Do you hear the people sing?
How could you not?
At the end of the day, Les Miserables is the most successful musical in history.
Ironic really as critics panned it when it first opened in London in October 1985, but audience reactions kept it running.
And it’s now (quite rightly) described as a phenomenon – a global audience of 120 million people in 52 countries, and performed in 22 languages.
But how do you keep a musical alive for 27 years? New audiences will come based on its legacy, but there are also legions of repeat visitors who have expectations alongside their memories of how the story “should” be performed.
It’s a new tour which kicked off in Birmingham, scheduled to run until the end of January 2023, and even for a critic who recalls almost every word, every harmony, each section of underscoring, it’s lost none of its power.
The combination of Boublil and Schonberg’s music and lyrics, an orchestra with the dynamics to rattle your bones or soothe you to slumber, and the acoustics of the Hippodrome serve to give you a sound which ricochets around the auditorium like an invisible whirling dervish, dancing around you and soaring through you, giving you the feels in all the right places at the right times, whether it’s the emotive swell of Bring Him Home or the sheer power of the now iconic One Day More.
Casts have changed so many times over the decades – with wonderfully memorable performances from the likes of Colm Wilkinson, John Owen Jones, Ramin Karimloo, Lea Salonga, Ruthie Henshall, Hugh Jackman, Eddie Redmayne, Samantha Barks, Alistair Brammer, Bradley Jaden, Killian Donnelly, to name a few, that it becomes increasingly difficult to find something notably different in a new company.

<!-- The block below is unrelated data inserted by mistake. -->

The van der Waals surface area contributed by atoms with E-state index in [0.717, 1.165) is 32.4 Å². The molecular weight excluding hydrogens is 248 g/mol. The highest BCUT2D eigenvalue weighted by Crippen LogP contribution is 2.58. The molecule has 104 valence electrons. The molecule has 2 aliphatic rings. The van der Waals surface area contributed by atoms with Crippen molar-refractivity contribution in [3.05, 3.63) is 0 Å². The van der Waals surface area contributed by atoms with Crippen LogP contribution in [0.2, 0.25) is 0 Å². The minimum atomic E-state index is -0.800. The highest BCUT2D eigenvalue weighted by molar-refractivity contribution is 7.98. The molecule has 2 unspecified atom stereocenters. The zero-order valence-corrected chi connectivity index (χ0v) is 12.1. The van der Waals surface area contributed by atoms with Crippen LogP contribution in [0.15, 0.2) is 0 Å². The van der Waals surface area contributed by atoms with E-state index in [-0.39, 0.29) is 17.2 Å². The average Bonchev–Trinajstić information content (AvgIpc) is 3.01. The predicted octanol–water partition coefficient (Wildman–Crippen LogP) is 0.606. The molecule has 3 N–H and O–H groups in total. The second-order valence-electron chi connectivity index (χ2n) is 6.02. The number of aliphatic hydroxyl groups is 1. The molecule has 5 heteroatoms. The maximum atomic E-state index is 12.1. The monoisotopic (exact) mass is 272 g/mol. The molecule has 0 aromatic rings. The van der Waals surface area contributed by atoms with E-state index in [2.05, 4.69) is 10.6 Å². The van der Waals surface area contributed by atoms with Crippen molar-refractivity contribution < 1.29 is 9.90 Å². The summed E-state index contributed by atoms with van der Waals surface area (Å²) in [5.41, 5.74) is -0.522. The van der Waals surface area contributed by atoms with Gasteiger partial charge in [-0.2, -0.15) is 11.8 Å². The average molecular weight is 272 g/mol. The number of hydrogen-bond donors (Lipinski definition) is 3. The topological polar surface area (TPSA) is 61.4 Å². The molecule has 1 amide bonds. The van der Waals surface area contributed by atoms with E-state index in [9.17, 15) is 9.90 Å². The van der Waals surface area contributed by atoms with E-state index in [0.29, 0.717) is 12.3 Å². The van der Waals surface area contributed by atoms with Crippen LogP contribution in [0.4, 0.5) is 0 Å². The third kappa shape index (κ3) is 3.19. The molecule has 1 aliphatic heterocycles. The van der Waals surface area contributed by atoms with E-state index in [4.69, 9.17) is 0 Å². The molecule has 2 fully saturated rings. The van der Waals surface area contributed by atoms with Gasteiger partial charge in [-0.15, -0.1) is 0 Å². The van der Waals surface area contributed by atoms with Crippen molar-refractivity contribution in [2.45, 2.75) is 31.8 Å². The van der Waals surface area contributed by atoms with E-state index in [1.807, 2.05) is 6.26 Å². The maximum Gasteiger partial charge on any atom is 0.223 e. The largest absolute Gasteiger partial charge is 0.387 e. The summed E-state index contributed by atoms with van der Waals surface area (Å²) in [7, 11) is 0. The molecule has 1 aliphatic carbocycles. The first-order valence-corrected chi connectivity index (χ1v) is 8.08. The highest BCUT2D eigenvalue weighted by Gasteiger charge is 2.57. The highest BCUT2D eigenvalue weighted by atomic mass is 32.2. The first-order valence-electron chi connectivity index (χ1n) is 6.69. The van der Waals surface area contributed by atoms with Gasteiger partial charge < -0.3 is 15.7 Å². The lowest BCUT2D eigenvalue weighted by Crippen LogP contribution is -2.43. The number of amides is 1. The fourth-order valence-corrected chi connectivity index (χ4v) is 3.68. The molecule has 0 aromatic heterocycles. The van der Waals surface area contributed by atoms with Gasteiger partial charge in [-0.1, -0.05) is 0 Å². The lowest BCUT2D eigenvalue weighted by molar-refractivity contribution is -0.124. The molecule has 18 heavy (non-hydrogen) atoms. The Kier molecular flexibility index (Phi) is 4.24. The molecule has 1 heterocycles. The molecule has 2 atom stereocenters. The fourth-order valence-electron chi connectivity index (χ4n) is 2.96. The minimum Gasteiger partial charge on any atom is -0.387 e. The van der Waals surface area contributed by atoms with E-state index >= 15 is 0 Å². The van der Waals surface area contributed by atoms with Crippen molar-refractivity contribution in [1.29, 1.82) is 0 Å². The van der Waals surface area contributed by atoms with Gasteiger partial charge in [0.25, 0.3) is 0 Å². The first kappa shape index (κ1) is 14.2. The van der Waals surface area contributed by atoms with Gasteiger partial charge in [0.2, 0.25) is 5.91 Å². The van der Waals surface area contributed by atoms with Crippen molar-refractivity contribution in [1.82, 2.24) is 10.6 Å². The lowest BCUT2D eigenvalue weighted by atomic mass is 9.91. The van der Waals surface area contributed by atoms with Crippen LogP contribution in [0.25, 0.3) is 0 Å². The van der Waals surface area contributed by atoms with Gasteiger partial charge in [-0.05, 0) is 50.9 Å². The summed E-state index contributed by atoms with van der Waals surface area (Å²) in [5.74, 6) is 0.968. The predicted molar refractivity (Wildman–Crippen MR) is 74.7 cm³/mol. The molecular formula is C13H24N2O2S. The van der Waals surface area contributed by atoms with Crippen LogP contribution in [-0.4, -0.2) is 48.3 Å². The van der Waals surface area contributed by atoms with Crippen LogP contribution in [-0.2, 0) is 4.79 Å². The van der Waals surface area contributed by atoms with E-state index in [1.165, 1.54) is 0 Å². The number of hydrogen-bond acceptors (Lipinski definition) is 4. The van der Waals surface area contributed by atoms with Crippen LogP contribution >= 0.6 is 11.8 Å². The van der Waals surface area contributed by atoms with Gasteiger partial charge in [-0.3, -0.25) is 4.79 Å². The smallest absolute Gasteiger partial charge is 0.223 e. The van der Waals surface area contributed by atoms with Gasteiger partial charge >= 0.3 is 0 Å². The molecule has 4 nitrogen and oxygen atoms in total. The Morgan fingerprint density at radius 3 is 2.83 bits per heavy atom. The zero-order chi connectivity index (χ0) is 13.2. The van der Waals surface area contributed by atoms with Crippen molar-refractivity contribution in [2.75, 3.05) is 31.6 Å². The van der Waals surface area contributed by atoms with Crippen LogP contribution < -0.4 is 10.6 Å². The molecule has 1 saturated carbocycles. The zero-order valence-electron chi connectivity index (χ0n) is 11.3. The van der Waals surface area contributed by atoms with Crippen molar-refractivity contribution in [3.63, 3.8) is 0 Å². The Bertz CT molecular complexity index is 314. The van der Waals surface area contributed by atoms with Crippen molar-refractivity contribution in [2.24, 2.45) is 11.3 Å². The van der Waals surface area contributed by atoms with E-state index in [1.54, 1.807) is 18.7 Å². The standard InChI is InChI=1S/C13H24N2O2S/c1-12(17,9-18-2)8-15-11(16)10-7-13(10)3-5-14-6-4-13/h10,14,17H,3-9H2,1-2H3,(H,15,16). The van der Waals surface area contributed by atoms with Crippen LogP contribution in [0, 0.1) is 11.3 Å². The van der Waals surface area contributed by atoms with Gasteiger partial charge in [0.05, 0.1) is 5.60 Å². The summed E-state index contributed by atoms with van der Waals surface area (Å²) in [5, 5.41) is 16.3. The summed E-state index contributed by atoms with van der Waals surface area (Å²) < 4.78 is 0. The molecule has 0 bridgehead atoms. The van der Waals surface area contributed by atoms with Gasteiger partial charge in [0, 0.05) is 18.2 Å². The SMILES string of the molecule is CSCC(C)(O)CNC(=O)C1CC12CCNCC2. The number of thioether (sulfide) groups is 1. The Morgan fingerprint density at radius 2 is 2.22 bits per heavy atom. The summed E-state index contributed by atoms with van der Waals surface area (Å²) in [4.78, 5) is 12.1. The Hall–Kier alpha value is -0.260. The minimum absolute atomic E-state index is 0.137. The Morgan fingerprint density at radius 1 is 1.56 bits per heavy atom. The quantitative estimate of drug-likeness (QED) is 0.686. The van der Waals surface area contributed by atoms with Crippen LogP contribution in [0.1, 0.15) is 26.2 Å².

That said, Rachelle Ann Go’s Fantine brings a real punch and conviction to I Dreamed a Dream, and Dean Chisnall’s Valjean tells his story well; if his ending doesn’t necessarily feel as emotive as previous performers, he brings about such a sense a weariness that we almost share in his readiness for peace.
Will Callan and Paige Blankson bring fresh youth to Marius and Cosette, their delight in each other palpable, if a little lacking in chemistry, and while the Thenardiers always find their moments of humour, Helen Walsh’s over-the-top characterisation is often at the expense of diction.
But these are admittedly the comments of an experienced critic, whose observations mattered not to the packed Hippodrome who were instantly on their feet for curtain call in the now customary ovation.
Does Les Miserables stand up to the test of time? Absolutely. Is there room for improvement? In some areas, yes. But there’s no sign of these wretcheds of the earth being put out to pasture any time soon.